Last month, at the Bridge of the Americas Border Crossing, agents selected a vehicle driven by a 30-year-old male U.S. citizen for inspection and found nearly 28 pounds of cocaine hidden in the cargo area. The previous day, agents encountered another U.S. citizen who attempted to smuggle over six pounds of methamphetamine and seven pounds of fentanyl concealed inside of his vehicle.
At the Paso Del Norte Border Crossing, they intercepted over 57 pounds of methamphetamine from a 24-year-old male U.S. citizen. On the same day, agents at the Bridge of the Americas intercepted over 55 pounds of cocaine brought in by a 36-year-old female U.S. citizen.
Also at the bridge, a canine identified a vehicle driven by a 48-year-old male lawful permanent resident who brought in more than 100 pounds of marijuana and nine pounds of methamphetamine.
In addition to the narcotics interceptions, officers from across the El Paso ports of entry arrested 25 fugitives from justice wanted for escape, probation violation, tampering with government records, larceny, aggravated assault with a deadly weapon, dangerous drugs, and kidnapping.
All subjects were arrested by CBP officers and turned over to local and federal authorities.
"Our CBP officers continue to secure our borders and safeguard our communities by stopping these dangerous drugs from coming into our county, and by working closely with law enforcement agencies to bring fugitives to justice," El Paso Director of Field Operations Hector A. Mancha, said in a statement.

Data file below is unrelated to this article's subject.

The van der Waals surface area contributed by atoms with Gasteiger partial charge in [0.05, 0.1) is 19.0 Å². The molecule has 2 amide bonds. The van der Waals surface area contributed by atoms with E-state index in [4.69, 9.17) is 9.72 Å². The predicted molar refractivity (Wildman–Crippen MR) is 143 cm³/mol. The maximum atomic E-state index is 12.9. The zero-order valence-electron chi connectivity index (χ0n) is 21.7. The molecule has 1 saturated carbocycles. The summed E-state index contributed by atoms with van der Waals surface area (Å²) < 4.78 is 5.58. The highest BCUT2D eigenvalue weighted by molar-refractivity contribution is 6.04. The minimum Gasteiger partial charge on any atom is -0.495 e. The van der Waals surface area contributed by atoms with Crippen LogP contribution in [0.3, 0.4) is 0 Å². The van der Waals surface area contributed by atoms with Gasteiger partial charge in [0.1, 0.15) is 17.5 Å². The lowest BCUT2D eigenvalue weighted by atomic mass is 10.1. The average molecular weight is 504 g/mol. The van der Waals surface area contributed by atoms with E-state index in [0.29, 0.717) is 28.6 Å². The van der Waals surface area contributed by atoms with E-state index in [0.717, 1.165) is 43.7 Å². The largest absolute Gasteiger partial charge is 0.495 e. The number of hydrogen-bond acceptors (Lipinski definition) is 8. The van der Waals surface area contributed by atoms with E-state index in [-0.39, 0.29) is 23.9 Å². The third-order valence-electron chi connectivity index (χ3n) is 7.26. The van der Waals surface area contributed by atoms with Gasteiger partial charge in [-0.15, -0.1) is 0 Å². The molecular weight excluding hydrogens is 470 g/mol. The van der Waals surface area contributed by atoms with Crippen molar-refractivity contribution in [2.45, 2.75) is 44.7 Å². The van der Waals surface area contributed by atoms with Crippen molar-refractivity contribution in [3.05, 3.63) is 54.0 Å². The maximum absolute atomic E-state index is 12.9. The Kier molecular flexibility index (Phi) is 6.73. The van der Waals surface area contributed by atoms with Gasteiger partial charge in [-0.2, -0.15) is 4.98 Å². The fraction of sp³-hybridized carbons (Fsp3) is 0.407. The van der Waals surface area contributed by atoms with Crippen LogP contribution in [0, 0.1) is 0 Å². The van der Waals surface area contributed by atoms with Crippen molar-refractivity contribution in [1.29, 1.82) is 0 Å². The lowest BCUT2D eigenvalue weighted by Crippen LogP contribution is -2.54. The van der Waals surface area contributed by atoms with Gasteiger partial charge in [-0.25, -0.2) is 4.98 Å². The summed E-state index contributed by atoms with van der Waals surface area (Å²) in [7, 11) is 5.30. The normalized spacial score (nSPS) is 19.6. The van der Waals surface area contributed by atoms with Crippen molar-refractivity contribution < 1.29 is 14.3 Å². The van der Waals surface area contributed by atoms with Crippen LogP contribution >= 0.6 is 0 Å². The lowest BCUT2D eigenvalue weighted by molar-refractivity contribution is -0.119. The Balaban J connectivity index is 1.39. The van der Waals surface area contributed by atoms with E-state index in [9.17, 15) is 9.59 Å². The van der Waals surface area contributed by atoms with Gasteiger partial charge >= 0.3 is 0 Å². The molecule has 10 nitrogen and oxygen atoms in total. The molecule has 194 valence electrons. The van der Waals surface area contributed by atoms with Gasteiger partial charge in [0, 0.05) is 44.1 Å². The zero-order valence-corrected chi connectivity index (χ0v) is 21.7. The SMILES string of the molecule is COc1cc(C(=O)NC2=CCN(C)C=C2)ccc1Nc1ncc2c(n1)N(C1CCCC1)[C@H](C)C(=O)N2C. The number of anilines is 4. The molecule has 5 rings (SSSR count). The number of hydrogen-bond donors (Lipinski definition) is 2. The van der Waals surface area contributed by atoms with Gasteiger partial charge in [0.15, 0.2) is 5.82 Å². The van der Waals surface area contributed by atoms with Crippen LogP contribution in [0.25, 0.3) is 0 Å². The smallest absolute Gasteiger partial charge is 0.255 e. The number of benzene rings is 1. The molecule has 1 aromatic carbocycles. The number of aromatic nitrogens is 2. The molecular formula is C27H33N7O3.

In the southern California El Centro Sector, agents arrested a U.S. citizen accused of smuggling liquid methamphetamine hidden inside of a fuel tank, which was detected by a K-9 member of the team, a German Shepherd.
In another incident, agents arrested another U.S. citizen accused of smuggling methamphetamine. A canine found a hidden compartment in the rear floorboard of the suspect's vehicle concealing 14 packages (38 pounds) of a white powdery substance, which tested positive for cocaine. It had an estimated value of more than $600,000.
A similar operation was conducted by the K-9 detection team on another vehicle, which also hid drugs inside of a compartment under the floorboard. This one included 41 packages of a white crystal-like substance wrapped in cellophane, which tested positive for methamphetamine. Totaling just over 78 pounds, the methamphetamine had an estimated value of $215,627.
In New Orleans Sector, a K-9 unit working with the Southern Mississippi Metro Enforcement Team, arrested two Honduran nationals and seized six kilos of narcotics worth $170,000. The Hondurans were traveling along a major drug corridor of I-10.
Instead of driving northeast, they were caught heading westbound on I-10 in Ocean Springs, Miss. A records check revealed the registered owner of the 2005 Ford F150 had ties to a narcotics smuggling ring operating out of the Rio Grande Valley Sector in Texas.
The drugs were discovered under the rear passenger seat in a large plastic bag containing fifty packages of methamphetamine, cocaine, and fentanyl weighing 6 kilograms.
The FBI took over prosecution of the case, and the Hondurans were held at the Harrison County Jail.
"Every county is a border county," Jason Schneider, New Orleans Sector chief patrol agent, said in a statement. "But by working with state, local and Federal partners we were able to bust a transnational criminal organization from The Rio Grande Valley in the Texas borderlands over 750 miles away."